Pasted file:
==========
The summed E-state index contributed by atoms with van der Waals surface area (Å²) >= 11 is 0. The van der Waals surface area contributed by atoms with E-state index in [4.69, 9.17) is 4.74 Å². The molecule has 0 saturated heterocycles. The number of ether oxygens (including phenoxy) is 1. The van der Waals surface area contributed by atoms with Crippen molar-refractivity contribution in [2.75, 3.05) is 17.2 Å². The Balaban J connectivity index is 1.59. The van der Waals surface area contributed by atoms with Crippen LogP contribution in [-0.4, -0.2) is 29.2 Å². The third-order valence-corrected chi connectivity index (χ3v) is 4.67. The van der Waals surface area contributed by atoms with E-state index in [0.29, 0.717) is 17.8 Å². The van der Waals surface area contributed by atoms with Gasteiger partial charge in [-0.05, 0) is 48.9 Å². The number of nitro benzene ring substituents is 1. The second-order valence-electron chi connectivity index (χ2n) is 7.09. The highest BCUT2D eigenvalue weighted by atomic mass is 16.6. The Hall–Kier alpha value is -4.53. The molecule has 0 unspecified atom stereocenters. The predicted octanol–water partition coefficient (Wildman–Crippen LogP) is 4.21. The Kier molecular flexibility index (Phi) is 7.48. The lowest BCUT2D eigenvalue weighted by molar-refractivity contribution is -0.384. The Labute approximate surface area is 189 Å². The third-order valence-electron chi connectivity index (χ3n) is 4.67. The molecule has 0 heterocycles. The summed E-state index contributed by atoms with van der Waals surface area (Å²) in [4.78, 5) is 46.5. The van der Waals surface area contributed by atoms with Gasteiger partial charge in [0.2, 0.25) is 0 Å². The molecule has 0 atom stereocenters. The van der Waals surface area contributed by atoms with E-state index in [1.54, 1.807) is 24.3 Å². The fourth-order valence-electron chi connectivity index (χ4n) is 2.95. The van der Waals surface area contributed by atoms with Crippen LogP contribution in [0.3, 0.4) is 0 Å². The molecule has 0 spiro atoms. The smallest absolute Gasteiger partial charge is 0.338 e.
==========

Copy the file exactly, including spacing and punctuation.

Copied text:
The summed E-state index contributed by atoms with van der Waals surface area (Å²) >= 11 is 0. The van der Waals surface area contributed by atoms with E-state index in [4.69, 9.17) is 4.74 Å². The molecule has 0 saturated heterocycles. The number of ether oxygens (including phenoxy) is 1. The van der Waals surface area contributed by atoms with Crippen molar-refractivity contribution in [2.75, 3.05) is 17.2 Å². The Balaban J connectivity index is 1.59. The van der Waals surface area contributed by atoms with Crippen LogP contribution in [-0.4, -0.2) is 29.2 Å². The third-order valence-corrected chi connectivity index (χ3v) is 4.67. The van der Waals surface area contributed by atoms with E-state index in [0.29, 0.717) is 17.8 Å². The van der Waals surface area contributed by atoms with Gasteiger partial charge in [-0.05, 0) is 48.9 Å². The number of nitro benzene ring substituents is 1. The second-order valence-electron chi connectivity index (χ2n) is 7.09. The highest BCUT2D eigenvalue weighted by atomic mass is 16.6. The Hall–Kier alpha value is -4.53. The molecule has 0 unspecified atom stereocenters. The predicted octanol–water partition coefficient (Wildman–Crippen LogP) is 4.21. The Kier molecular flexibility index (Phi) is 7.48. The lowest BCUT2D eigenvalue weighted by molar-refractivity contribution is -0.384. The Labute approximate surface area is 189 Å². The third-order valence-electron chi connectivity index (χ3n) is 4.67. The molecule has 0 heterocycles. The summed E-state index contributed by atoms with van der Waals surface area (Å²) in [4.78, 5) is 46.5. The van der Waals surface area contributed by atoms with Gasteiger partial charge in [0.2, 0.25) is 0 Å². The molecule has 0 atom stereocenters. The van der Waals surface area contributed by atoms with E-state index in [1.54, 1.807) is 24.3 Å². The fourth-order valence-electron chi connectivity index (χ4n) is 2.95. The van der Waals surface area contributed by atoms with Crippen LogP contribution in [0.3, 0.4) is 0 Å². The molecule has 0 spiro atoms. The smallest absolute Gasteiger partial charge is 0.338 e.